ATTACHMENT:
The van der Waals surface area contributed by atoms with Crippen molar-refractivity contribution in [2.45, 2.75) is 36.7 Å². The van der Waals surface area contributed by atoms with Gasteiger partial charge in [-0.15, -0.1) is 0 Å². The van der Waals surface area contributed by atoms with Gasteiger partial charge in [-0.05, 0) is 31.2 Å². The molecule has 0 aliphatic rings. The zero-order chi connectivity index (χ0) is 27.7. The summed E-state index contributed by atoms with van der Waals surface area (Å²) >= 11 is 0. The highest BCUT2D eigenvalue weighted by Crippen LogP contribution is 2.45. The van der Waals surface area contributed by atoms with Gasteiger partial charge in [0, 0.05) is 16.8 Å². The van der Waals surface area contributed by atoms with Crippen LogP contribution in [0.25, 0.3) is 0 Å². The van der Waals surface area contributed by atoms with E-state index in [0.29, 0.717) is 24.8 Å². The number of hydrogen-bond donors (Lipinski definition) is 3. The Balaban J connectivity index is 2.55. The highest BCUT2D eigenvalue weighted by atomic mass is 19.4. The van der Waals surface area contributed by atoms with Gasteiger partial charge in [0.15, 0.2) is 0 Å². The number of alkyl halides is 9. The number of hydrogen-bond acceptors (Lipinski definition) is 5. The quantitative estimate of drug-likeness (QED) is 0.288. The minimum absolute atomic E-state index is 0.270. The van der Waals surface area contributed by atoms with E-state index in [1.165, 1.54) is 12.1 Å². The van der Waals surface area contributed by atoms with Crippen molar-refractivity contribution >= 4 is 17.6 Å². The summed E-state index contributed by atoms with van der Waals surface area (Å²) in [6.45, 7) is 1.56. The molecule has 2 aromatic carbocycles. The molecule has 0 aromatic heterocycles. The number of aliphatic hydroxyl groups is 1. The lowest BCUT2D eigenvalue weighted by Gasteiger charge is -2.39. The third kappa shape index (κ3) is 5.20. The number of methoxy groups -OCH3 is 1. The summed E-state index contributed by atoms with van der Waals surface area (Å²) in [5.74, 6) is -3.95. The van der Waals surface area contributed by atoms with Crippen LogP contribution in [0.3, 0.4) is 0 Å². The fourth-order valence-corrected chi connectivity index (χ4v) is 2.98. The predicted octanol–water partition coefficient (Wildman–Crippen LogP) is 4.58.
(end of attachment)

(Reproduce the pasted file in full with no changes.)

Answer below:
The van der Waals surface area contributed by atoms with Crippen molar-refractivity contribution in [2.45, 2.75) is 36.7 Å². The van der Waals surface area contributed by atoms with Gasteiger partial charge in [-0.15, -0.1) is 0 Å². The van der Waals surface area contributed by atoms with Gasteiger partial charge in [-0.05, 0) is 31.2 Å². The molecule has 0 aliphatic rings. The zero-order chi connectivity index (χ0) is 27.7. The summed E-state index contributed by atoms with van der Waals surface area (Å²) >= 11 is 0. The highest BCUT2D eigenvalue weighted by Crippen LogP contribution is 2.45. The van der Waals surface area contributed by atoms with Gasteiger partial charge in [0, 0.05) is 16.8 Å². The van der Waals surface area contributed by atoms with Crippen LogP contribution in [0.25, 0.3) is 0 Å². The van der Waals surface area contributed by atoms with E-state index in [0.29, 0.717) is 24.8 Å². The number of hydrogen-bond donors (Lipinski definition) is 3. The Balaban J connectivity index is 2.55. The highest BCUT2D eigenvalue weighted by atomic mass is 19.4. The van der Waals surface area contributed by atoms with Gasteiger partial charge in [0.15, 0.2) is 0 Å². The number of alkyl halides is 9. The number of hydrogen-bond acceptors (Lipinski definition) is 5. The quantitative estimate of drug-likeness (QED) is 0.288. The minimum absolute atomic E-state index is 0.270. The van der Waals surface area contributed by atoms with E-state index in [1.165, 1.54) is 12.1 Å². The van der Waals surface area contributed by atoms with Crippen molar-refractivity contribution >= 4 is 17.6 Å². The summed E-state index contributed by atoms with van der Waals surface area (Å²) in [6.45, 7) is 1.56. The molecule has 2 aromatic carbocycles. The molecule has 0 aromatic heterocycles. The number of aliphatic hydroxyl groups is 1. The lowest BCUT2D eigenvalue weighted by Gasteiger charge is -2.39. The third kappa shape index (κ3) is 5.20. The number of methoxy groups -OCH3 is 1. The summed E-state index contributed by atoms with van der Waals surface area (Å²) in [5.74, 6) is -3.95. The van der Waals surface area contributed by atoms with Crippen LogP contribution in [0.3, 0.4) is 0 Å². The fourth-order valence-corrected chi connectivity index (χ4v) is 2.98. The predicted octanol–water partition coefficient (Wildman–Crippen LogP) is 4.58.